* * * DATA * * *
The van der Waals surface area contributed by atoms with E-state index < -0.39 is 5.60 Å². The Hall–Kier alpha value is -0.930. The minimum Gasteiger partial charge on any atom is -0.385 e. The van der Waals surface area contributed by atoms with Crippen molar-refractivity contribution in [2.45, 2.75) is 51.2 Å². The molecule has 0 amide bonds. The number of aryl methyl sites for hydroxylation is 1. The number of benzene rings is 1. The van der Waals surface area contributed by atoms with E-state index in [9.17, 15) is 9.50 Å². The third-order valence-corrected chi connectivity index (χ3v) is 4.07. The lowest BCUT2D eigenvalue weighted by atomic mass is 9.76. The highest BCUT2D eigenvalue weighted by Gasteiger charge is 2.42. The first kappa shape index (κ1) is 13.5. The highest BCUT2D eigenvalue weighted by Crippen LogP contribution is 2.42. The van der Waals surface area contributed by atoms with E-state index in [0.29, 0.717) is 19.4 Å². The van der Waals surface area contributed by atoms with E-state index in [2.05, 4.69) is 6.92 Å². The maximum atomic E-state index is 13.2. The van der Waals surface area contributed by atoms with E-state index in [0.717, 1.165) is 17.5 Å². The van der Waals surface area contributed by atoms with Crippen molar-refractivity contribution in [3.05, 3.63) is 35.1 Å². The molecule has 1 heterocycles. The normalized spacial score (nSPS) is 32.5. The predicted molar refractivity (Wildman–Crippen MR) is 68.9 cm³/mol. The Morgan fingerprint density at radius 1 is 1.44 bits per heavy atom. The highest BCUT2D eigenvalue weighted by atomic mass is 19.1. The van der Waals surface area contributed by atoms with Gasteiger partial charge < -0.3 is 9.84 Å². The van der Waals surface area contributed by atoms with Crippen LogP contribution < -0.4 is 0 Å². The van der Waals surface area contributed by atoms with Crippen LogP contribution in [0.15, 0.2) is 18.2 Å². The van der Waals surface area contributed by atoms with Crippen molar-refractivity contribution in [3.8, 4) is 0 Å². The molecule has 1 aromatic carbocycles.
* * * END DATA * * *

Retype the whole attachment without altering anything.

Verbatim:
The van der Waals surface area contributed by atoms with E-state index < -0.39 is 5.60 Å². The Hall–Kier alpha value is -0.930. The minimum Gasteiger partial charge on any atom is -0.385 e. The van der Waals surface area contributed by atoms with Crippen molar-refractivity contribution in [2.45, 2.75) is 51.2 Å². The molecule has 0 amide bonds. The number of aryl methyl sites for hydroxylation is 1. The number of benzene rings is 1. The van der Waals surface area contributed by atoms with E-state index in [9.17, 15) is 9.50 Å². The third-order valence-corrected chi connectivity index (χ3v) is 4.07. The lowest BCUT2D eigenvalue weighted by atomic mass is 9.76. The highest BCUT2D eigenvalue weighted by Gasteiger charge is 2.42. The first kappa shape index (κ1) is 13.5. The highest BCUT2D eigenvalue weighted by Crippen LogP contribution is 2.42. The van der Waals surface area contributed by atoms with E-state index in [0.29, 0.717) is 19.4 Å². The van der Waals surface area contributed by atoms with E-state index in [2.05, 4.69) is 6.92 Å². The maximum atomic E-state index is 13.2. The van der Waals surface area contributed by atoms with E-state index in [0.717, 1.165) is 17.5 Å². The van der Waals surface area contributed by atoms with Crippen molar-refractivity contribution in [3.05, 3.63) is 35.1 Å². The molecule has 1 heterocycles. The normalized spacial score (nSPS) is 32.5. The predicted molar refractivity (Wildman–Crippen MR) is 68.9 cm³/mol. The Morgan fingerprint density at radius 1 is 1.44 bits per heavy atom. The highest BCUT2D eigenvalue weighted by atomic mass is 19.1. The van der Waals surface area contributed by atoms with Gasteiger partial charge < -0.3 is 9.84 Å². The van der Waals surface area contributed by atoms with Crippen LogP contribution < -0.4 is 0 Å². The van der Waals surface area contributed by atoms with Crippen LogP contribution in [0.15, 0.2) is 18.2 Å². The van der Waals surface area contributed by atoms with Crippen molar-refractivity contribution in [3.8, 4) is 0 Å². The molecule has 1 aromatic carbocycles.